Two Common Acute Phase Proteins Not So Helpful for EPM Diagnosis

Two research teams investigated whether APPs could serve as EPM markers and came to similar conclusions.
Please login

No account yet? Register

Pulling Blood
EPM is difficult to confirm with bloodtests because many horses have been exposed to Sarcocystis neurona, one of EPM’s causative parasites and, so, have blood serum antibodies against the pathogen. | Photo: Erica Larson, News Editor

The neurologic disease equine protozoal myeloencephalitis (EPM) is notoriously difficult to confirm with bloodtests. This is because many horses have been exposed to Sarcocystis neurona, one of EPM’s causative parasites and, so, have blood serum antibodies against the pathogen. Also, there’s no such thing as a “textbook” EPM case, as far as clinical signs go, and a variety of conditions besides S. neurona infection can cause neurologic illness, complicating the diagnostic picture.

These limitations mean veterinarians are always looking for adjunct tests to add to their diagnostic arsenal. Recently, in two separate studies, Amy Johnson, DVM, Dipl. ACVIM, of the University of Pennsylvania School of Veterinary Medicine’s New Bolton Center, in Kennett Square, and Steve Reed, DVM, Dipl. ACVIM, of Rood & Riddle Equine Hospital in Lexington, Kentucky, investigated whether acute phase proteins (APPs) could serve as EPM markers. They presented the results of their work at the Second EPM Workshop, held Oct. 25-27, 2017, in Tahoe City, California.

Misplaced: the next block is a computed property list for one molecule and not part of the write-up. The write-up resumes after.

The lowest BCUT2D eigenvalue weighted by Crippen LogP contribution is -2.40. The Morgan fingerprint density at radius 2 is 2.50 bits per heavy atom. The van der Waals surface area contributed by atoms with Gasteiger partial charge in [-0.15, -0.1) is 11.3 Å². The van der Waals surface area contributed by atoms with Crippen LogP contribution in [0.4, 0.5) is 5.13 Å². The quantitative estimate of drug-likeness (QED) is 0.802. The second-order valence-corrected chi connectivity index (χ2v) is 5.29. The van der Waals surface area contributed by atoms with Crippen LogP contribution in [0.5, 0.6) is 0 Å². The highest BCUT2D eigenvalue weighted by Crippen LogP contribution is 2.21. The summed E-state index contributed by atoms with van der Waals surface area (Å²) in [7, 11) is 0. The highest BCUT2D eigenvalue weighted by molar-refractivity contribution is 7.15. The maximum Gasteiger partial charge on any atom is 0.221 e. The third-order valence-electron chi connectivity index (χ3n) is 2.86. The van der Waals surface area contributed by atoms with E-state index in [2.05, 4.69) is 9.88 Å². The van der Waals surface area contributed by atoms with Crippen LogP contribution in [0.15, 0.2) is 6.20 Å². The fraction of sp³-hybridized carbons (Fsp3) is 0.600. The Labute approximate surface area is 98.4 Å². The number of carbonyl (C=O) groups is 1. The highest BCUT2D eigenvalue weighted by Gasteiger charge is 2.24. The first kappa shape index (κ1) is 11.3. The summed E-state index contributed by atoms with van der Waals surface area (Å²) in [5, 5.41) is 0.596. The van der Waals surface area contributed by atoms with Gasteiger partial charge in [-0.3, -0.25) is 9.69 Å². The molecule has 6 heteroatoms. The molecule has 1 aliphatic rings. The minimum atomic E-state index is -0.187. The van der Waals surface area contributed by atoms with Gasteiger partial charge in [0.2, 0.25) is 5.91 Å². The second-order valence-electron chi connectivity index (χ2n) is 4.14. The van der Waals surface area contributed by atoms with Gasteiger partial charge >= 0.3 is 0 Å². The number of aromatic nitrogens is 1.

“One of the big problems with EPM diagnosis is the discrepancy between the high seroprevalence and the very low incidence of clinical disease,” said Johnson. In fact, most horses with evidence of exposure never get sick. Then, for the horses that do, the gold standard for diagnostic confirmation is a combination of true neurologic signs of disease, exclusion of other potential causative diseases, and evidence of intrathecal antibody production—that is, antibodies against S. neurona produced within the nervous system.

“Acute-phase proteins are produced by the liver and are known to rise very rapidly in response to infection and inflammation,” she said, and could potentially be used in concert with blood tests—which alone produce a lot of false positives. The New Bolton research team, led by Neil Mittelman, DVM, an internal medicine resident, looked at the two most commonly studied APPs: C-reactive protein (CRP) and serum amyloid A (SAA)

Create a free account with to view this content. is home to thousands of free articles about horse health care. In order to access some of our exclusive free content, you must be signed into

Start your free account today!

Already have an account?
and continue reading.


Written by:

Stephanie L. Church, Editorial Director, grew up riding and caring for her family’s horses in Central Virginia and received a B.A. in journalism and equestrian studies from Averett University. She joined The Horse in 1999 and has led the editorial team since 2010. A 4-H and Pony Club graduate, she enjoys dressage, eventing, and trail riding with her former graded-stakes-winning Thoroughbred gelding, It Happened Again (“Happy”). Stephanie and Happy are based in Lexington, Kentucky.

Related Articles

Stay on top of the most recent Horse Health news with

FREE weekly newsletters from

Sponsored Content

Weekly Poll

sponsored by:

Which is your favorite Olympic equestrian event?
111 votes · 111 answers

Readers’ Most Popular

Sign In

Don’t have an account? Register for a FREE account here.

Need to update your account?

You need to be logged in to fill out this form

Create a free account with!